YOU ARE HERE: LAT HomeCollections


Cape Verde's music beyond Cesaria

Sara Tavares' lively set shows off a more contemporary style than the famous diva.

July 04, 2006|Don Heckman | Special to The Times

The music of Cape Verde has been so dynamically defined by Cesaria Evora that it comes as an intriguing surprise to learn that there are sounds and styles that reach beyond her compelling versions of traditional mornas and coladeiras. Singer-songwriter Sara Tavares, who now lives in Lisbon, is one of the most gifted of a new generation of artists building a contemporary Cape Verdean music that nonetheless remains firmly in touch with its roots.

Tavares' Sunday afternoon concert for Grand Performances at the California Plaza was an impressive display of her success at defining herself in this potentially rich and eclectic genre. Playing guitar and often adding lively vocalized percussion effects to her singing, she was the creative musical center of an unusually versatile quartet. Guitarist Ricard Alves and bassist Fernando Embalo added subtle vocal harmony lines to their well-crafted instrumental work, and drummer Fernando Carlos used a traditional drum set to generate colorful percussion timbres.

Most of the material came from Tavares' new CD, "Balance." The title track perfectly captured the Portuguese meanings of the word, which refers to a dancing groove as well as good food. "Bom Feeling" combines Portuguese and English into a phrase that translates as "Good Feeling." And both the crowd sing-alongs and the rapturous audience dancing attested to Tavares' ability to share the meaning of the title.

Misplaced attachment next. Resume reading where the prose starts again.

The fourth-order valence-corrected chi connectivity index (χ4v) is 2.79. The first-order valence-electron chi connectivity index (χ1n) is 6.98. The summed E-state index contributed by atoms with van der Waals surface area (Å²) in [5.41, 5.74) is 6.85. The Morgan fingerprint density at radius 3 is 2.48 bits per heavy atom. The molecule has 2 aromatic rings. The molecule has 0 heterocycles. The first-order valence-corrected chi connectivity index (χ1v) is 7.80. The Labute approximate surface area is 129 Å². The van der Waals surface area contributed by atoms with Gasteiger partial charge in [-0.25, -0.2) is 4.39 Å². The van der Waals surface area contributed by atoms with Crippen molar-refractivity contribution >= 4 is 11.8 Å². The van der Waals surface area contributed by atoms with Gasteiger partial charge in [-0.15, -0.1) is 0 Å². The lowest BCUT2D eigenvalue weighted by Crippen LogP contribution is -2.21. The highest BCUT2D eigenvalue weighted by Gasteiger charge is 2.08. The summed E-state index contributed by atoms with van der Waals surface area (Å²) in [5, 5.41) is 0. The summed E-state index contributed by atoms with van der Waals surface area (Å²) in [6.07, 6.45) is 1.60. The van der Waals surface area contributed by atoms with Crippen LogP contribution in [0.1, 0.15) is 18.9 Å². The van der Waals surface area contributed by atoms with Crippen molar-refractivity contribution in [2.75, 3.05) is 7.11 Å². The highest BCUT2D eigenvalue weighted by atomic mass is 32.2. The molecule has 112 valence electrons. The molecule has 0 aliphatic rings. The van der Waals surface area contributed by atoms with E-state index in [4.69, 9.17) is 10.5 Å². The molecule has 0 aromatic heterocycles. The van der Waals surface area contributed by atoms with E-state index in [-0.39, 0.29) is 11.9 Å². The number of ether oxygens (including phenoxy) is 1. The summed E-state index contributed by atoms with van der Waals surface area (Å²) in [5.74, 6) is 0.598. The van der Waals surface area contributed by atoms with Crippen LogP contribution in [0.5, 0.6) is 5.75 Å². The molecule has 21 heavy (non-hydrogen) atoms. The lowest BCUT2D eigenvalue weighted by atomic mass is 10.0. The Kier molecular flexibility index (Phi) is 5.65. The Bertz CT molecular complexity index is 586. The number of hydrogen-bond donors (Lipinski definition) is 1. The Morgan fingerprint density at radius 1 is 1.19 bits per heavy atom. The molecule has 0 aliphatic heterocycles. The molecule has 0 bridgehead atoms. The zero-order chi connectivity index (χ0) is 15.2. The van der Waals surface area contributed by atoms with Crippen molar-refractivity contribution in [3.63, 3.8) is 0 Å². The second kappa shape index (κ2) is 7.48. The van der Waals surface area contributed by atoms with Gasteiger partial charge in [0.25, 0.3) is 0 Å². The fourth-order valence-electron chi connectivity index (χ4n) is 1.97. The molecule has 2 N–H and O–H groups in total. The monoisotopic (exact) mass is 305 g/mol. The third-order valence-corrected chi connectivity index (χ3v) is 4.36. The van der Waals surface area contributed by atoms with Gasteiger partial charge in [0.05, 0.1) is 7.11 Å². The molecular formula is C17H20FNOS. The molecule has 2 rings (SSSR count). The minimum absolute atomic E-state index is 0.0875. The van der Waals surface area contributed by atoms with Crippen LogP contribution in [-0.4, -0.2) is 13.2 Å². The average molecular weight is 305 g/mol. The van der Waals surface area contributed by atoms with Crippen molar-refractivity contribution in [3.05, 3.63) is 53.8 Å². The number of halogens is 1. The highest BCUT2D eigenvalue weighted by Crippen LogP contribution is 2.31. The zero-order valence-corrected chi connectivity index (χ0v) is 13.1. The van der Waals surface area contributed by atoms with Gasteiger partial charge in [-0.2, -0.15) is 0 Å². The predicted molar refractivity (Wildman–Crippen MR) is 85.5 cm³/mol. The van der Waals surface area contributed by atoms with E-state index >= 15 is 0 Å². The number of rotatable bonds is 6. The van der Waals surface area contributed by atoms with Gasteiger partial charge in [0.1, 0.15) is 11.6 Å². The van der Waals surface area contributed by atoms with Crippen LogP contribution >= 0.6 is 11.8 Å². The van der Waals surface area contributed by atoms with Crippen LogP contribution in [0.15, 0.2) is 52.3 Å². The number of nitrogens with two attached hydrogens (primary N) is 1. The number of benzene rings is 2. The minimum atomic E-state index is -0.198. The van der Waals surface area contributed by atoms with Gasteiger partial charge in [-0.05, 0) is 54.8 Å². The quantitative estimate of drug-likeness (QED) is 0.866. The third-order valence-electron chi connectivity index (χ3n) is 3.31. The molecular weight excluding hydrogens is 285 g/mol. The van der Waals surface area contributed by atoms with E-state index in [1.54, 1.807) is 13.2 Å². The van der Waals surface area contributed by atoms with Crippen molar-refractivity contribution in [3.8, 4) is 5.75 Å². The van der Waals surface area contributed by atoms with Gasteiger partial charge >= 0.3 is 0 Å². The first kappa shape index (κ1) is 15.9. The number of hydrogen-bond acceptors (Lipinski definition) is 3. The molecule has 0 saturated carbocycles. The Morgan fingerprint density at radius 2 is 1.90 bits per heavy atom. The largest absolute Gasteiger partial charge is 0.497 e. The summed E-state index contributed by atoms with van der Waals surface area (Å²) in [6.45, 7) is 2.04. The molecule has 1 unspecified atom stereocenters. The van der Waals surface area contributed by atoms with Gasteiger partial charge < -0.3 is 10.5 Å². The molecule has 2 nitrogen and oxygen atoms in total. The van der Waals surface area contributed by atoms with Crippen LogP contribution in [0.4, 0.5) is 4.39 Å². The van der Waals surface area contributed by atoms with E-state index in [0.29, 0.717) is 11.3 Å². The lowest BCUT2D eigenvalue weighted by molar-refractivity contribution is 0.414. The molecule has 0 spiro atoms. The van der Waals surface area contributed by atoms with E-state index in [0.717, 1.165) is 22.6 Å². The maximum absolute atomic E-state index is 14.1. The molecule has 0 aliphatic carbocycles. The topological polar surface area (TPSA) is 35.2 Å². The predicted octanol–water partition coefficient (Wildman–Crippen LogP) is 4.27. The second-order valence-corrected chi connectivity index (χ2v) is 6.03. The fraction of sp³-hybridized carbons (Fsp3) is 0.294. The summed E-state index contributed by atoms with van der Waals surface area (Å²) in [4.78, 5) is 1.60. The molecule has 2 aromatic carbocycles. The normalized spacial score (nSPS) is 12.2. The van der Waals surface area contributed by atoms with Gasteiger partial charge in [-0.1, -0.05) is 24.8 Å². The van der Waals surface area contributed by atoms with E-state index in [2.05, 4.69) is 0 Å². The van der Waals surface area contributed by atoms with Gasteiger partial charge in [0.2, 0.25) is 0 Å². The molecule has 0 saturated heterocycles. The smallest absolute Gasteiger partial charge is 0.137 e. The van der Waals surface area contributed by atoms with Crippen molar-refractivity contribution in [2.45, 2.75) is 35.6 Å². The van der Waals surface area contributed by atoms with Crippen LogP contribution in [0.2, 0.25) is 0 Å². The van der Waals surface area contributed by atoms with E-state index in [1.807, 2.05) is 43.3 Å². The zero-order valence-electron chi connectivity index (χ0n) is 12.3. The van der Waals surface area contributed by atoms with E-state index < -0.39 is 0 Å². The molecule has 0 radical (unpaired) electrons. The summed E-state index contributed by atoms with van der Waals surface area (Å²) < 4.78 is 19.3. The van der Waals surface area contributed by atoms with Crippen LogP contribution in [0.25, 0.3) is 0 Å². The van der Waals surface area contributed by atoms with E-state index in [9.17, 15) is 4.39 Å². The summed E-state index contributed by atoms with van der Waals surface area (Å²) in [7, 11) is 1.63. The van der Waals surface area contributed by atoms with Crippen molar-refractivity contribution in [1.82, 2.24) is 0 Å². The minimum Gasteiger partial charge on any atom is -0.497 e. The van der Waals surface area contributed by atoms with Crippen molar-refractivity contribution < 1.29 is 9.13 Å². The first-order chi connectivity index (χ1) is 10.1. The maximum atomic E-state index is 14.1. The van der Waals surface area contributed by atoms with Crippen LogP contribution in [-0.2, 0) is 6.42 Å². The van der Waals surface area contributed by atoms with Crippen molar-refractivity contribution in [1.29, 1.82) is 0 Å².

Other numbers -- the reggae-tinged "Planeta Sukri (Sugar Planet)" and "Mi Ma Bo" (sung in the crioulo language of Cape Verde) -- were enhanced by her lively phrasing and the soaring sweetness of her voice. Given the marketing and promotion that a major record label could provide, Tavares has the potential to become a breakout world music star.

She was joined on the bill by Emeline Michel who, as the acknowledged "Queen of Haitian Song," is already a well-known world music artist.

Taking her audience on what she described as a tour of Haitian music, she illuminated every stop along the way with her extraordinary dancing, dark and throaty vocalizing, and charismatic presentation. Like Tavares, she has found both challenge and inspiration in the culture of her native land.

Los Angeles Times Articles